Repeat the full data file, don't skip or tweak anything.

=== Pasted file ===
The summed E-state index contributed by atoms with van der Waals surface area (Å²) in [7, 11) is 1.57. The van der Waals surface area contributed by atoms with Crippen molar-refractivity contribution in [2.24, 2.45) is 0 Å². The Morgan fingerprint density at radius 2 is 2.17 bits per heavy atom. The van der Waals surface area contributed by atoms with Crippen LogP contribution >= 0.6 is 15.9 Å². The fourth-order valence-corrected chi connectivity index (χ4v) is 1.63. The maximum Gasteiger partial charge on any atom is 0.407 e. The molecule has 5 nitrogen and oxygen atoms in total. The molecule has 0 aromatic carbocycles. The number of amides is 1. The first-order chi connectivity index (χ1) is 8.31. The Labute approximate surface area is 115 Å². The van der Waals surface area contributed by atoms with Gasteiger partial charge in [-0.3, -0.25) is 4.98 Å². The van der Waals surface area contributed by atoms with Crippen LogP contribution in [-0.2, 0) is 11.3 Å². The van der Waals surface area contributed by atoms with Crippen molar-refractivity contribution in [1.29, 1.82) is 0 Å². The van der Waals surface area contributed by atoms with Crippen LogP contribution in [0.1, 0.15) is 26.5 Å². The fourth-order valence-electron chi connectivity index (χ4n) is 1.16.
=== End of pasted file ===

The summed E-state index contributed by atoms with van der Waals surface area (Å²) in [7, 11) is 1.57. The van der Waals surface area contributed by atoms with Crippen molar-refractivity contribution in [2.24, 2.45) is 0 Å². The Morgan fingerprint density at radius 2 is 2.17 bits per heavy atom. The van der Waals surface area contributed by atoms with Crippen LogP contribution >= 0.6 is 15.9 Å². The fourth-order valence-corrected chi connectivity index (χ4v) is 1.63. The maximum Gasteiger partial charge on any atom is 0.407 e. The molecule has 5 nitrogen and oxygen atoms in total. The molecule has 0 aromatic carbocycles. The number of amides is 1. The first-order chi connectivity index (χ1) is 8.31. The Labute approximate surface area is 115 Å². The van der Waals surface area contributed by atoms with Gasteiger partial charge in [-0.3, -0.25) is 4.98 Å². The van der Waals surface area contributed by atoms with Crippen LogP contribution in [-0.2, 0) is 11.3 Å². The van der Waals surface area contributed by atoms with Crippen molar-refractivity contribution in [1.29, 1.82) is 0 Å². The van der Waals surface area contributed by atoms with Crippen LogP contribution in [0.1, 0.15) is 26.5 Å². The fourth-order valence-electron chi connectivity index (χ4n) is 1.16.